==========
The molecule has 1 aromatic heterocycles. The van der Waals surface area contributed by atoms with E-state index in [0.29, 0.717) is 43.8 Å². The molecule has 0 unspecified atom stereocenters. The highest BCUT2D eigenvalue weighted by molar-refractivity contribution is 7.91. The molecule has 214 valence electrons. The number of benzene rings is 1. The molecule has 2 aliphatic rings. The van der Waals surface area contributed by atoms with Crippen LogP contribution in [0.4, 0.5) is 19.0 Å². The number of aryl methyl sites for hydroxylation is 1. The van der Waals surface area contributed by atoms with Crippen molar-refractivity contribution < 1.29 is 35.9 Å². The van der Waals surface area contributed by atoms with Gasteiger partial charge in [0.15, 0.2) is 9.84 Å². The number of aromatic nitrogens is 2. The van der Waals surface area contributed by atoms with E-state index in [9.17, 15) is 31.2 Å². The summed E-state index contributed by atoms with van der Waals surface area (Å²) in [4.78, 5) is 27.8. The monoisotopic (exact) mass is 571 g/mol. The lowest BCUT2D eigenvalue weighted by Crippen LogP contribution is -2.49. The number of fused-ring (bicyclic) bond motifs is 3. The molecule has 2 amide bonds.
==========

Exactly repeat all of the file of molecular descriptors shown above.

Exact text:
The molecule has 1 aromatic heterocycles. The van der Waals surface area contributed by atoms with E-state index in [0.29, 0.717) is 43.8 Å². The molecule has 0 unspecified atom stereocenters. The highest BCUT2D eigenvalue weighted by molar-refractivity contribution is 7.91. The molecule has 214 valence electrons. The number of benzene rings is 1. The molecule has 2 aliphatic rings. The van der Waals surface area contributed by atoms with Crippen LogP contribution in [0.4, 0.5) is 19.0 Å². The number of aryl methyl sites for hydroxylation is 1. The van der Waals surface area contributed by atoms with Crippen molar-refractivity contribution < 1.29 is 35.9 Å². The van der Waals surface area contributed by atoms with Gasteiger partial charge in [0.15, 0.2) is 9.84 Å². The number of aromatic nitrogens is 2. The van der Waals surface area contributed by atoms with E-state index in [9.17, 15) is 31.2 Å². The summed E-state index contributed by atoms with van der Waals surface area (Å²) in [4.78, 5) is 27.8. The monoisotopic (exact) mass is 571 g/mol. The lowest BCUT2D eigenvalue weighted by Crippen LogP contribution is -2.49. The number of fused-ring (bicyclic) bond motifs is 3. The molecule has 2 amide bonds.